A Vietnamese teacher is running a project to help students improve their fluency and control of the English language by creating unique and original comic strips.
Nguyen Ho Thuy Anh, MA, was in shock when her kindergarten-level ESL students showed her their illustrations of a storybook character’s hibernation habits.
Though each work was stunning, one particular student, Tien, stood out.
Though Tien isn’t yet old enough to write, Anh felt the young student’s ability to convey meanings and messages through drawings was an inspiration.
As Anh pushed to help her student develop her talent, she quickly realized the powerful relationship between words and pictures and knew there had to be a way to link the two and inspire a love of English in her students.
|Then-kindergartner Tien’s drawing that first inspired Thuy Anh to start the “Friends to Friends” project in 2017|
Anh set up a meeting with Duong Thanh Truyen, a former deputy editor-in-chief of Tuoi Tre (Youth) newspaper, who offered her advice and guidance.
The result? “Friends to Friends” – a project aimed at boosting communicative language skills by offering students an opportunity to express their inner values and thoughts through comics written in English.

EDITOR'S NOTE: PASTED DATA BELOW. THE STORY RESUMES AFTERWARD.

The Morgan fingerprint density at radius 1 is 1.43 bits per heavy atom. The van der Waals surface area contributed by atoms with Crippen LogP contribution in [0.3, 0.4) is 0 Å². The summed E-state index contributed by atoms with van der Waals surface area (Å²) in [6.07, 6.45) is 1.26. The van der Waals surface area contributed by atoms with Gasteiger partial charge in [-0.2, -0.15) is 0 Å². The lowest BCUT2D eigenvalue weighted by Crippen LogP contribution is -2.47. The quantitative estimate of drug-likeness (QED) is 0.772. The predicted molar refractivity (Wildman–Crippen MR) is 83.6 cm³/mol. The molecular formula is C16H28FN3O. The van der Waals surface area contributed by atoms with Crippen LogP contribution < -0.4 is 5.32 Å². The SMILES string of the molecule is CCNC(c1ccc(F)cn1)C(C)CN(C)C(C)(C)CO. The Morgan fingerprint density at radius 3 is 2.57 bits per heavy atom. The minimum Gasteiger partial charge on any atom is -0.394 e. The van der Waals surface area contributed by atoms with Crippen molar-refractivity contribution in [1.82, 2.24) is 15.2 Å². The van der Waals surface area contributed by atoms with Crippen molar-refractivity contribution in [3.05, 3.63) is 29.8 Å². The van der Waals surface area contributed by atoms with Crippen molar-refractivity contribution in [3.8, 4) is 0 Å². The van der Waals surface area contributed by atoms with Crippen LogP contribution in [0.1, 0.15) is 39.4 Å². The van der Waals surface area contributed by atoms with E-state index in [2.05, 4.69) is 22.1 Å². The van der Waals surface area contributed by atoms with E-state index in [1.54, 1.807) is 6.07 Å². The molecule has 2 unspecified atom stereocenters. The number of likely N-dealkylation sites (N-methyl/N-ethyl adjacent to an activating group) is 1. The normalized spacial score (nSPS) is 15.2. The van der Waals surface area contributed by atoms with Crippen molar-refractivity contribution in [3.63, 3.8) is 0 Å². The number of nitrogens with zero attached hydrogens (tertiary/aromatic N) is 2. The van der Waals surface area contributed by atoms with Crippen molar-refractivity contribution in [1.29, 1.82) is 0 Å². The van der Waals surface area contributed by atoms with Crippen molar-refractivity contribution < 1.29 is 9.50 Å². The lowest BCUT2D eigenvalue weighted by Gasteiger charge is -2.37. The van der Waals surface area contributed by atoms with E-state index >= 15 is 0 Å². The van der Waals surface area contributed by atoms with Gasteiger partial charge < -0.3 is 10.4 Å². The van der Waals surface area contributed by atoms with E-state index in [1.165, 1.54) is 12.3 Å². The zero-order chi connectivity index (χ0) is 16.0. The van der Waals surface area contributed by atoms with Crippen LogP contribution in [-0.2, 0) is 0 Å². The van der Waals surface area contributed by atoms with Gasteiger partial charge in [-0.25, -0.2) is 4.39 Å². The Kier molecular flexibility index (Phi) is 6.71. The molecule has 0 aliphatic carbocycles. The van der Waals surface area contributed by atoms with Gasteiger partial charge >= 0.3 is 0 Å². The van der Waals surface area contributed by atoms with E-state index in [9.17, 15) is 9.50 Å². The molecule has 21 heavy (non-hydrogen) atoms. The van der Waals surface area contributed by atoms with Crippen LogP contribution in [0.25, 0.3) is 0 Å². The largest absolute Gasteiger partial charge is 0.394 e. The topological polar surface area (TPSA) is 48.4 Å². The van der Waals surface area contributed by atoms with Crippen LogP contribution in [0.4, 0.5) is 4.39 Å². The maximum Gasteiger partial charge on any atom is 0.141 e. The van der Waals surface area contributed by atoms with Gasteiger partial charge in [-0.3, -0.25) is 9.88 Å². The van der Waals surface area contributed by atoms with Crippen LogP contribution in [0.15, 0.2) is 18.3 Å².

After two years spent looking for sponsorship, “Friends to Friends” finally made its long-awaited debut on December 16 on Nguyen Van Binh, the well-known Ho Chi Minh City Book Street in District 1.
So far 30 comics have been submitted by students from across the country, ten of which were chosen to be showcased on the project’s opening day.
To unveiling hidden thoughts
The success of the project has hinged on how relatable the submissions have been to each teenage artist’s adolescent peers.
“I feel like all the characters in the comic books are so real, so close to me. It’s as if they are just around the corner,” commented Hoang My, a tenth grader in Ho Chi Minh City.
But it is the underlying messages intended for adults that truly leaves an impression on readers.
Student author Truong Quoc Chien has a really interesting take on the matter.
His comic draws attention to the tendency of young students to copy the behavior of others, whether or not those behaviors are good or bad.
Chien’s comic, ‘Ditto Diddo’ uses the ‘Ditto’, a widely-known video game fantasy creature notorious for its power to change shape and mimic nearby creatures, as a tool to demonstrate the phenomenon.
“During our teenage years, we tend to behave similar to those we admire, or simply those who are nearby,” Chien said.
“[Copying] some musical idols may not be bad, but turning to crime or repeating swear words can happen if that is what you experience. I wrote my story to remind my peers to be more careful in they select they choose their actions and to avoid developing vulgar habits.”
Chien’s comic wraps up with a touching reminder to parents who might be dealing with the negative consequences of their children copying those bad habits.